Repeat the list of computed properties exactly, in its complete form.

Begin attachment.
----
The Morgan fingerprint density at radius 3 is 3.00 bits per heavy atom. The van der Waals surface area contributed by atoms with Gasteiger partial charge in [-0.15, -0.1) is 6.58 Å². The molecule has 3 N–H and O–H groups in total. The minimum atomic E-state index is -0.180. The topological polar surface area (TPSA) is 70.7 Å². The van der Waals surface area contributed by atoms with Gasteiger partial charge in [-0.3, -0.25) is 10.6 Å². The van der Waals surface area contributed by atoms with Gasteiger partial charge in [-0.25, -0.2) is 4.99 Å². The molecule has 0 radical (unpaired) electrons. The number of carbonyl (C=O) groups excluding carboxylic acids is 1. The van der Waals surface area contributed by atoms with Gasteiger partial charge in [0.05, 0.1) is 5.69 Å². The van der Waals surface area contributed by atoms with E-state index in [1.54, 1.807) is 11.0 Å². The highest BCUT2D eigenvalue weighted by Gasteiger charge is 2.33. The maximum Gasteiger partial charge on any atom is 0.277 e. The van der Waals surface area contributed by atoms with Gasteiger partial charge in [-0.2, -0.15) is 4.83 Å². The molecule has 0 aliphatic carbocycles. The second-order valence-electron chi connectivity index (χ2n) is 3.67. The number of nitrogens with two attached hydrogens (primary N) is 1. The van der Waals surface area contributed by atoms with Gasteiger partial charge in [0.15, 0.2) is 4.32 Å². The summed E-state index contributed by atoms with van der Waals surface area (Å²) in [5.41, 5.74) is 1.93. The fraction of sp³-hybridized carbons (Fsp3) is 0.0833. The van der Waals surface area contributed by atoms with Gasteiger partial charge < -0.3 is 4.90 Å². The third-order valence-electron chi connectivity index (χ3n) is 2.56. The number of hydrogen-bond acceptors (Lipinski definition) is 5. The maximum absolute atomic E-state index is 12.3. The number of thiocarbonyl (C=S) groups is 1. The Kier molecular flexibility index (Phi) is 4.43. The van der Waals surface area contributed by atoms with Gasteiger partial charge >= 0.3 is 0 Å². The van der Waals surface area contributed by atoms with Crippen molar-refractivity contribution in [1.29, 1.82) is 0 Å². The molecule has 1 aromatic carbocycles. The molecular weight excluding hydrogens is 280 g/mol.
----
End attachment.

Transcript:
The Morgan fingerprint density at radius 3 is 3.00 bits per heavy atom. The van der Waals surface area contributed by atoms with Gasteiger partial charge in [-0.15, -0.1) is 6.58 Å². The molecule has 3 N–H and O–H groups in total. The minimum atomic E-state index is -0.180. The topological polar surface area (TPSA) is 70.7 Å². The van der Waals surface area contributed by atoms with Gasteiger partial charge in [-0.3, -0.25) is 10.6 Å². The van der Waals surface area contributed by atoms with Gasteiger partial charge in [-0.25, -0.2) is 4.99 Å². The molecule has 0 radical (unpaired) electrons. The number of carbonyl (C=O) groups excluding carboxylic acids is 1. The van der Waals surface area contributed by atoms with Gasteiger partial charge in [0.05, 0.1) is 5.69 Å². The van der Waals surface area contributed by atoms with E-state index in [1.54, 1.807) is 11.0 Å². The highest BCUT2D eigenvalue weighted by Gasteiger charge is 2.33. The maximum Gasteiger partial charge on any atom is 0.277 e. The van der Waals surface area contributed by atoms with Gasteiger partial charge in [-0.2, -0.15) is 4.83 Å². The molecule has 0 aliphatic carbocycles. The second-order valence-electron chi connectivity index (χ2n) is 3.67. The number of nitrogens with two attached hydrogens (primary N) is 1. The van der Waals surface area contributed by atoms with Gasteiger partial charge in [0.15, 0.2) is 4.32 Å². The summed E-state index contributed by atoms with van der Waals surface area (Å²) in [5.41, 5.74) is 1.93. The fraction of sp³-hybridized carbons (Fsp3) is 0.0833. The van der Waals surface area contributed by atoms with Gasteiger partial charge < -0.3 is 4.90 Å². The third-order valence-electron chi connectivity index (χ3n) is 2.56. The number of hydrogen-bond acceptors (Lipinski definition) is 5. The maximum absolute atomic E-state index is 12.3. The number of thiocarbonyl (C=S) groups is 1. The Kier molecular flexibility index (Phi) is 4.43. The van der Waals surface area contributed by atoms with Gasteiger partial charge >= 0.3 is 0 Å². The van der Waals surface area contributed by atoms with Crippen molar-refractivity contribution in [1.29, 1.82) is 0 Å². The molecule has 1 aromatic carbocycles. The molecular weight excluding hydrogens is 280 g/mol.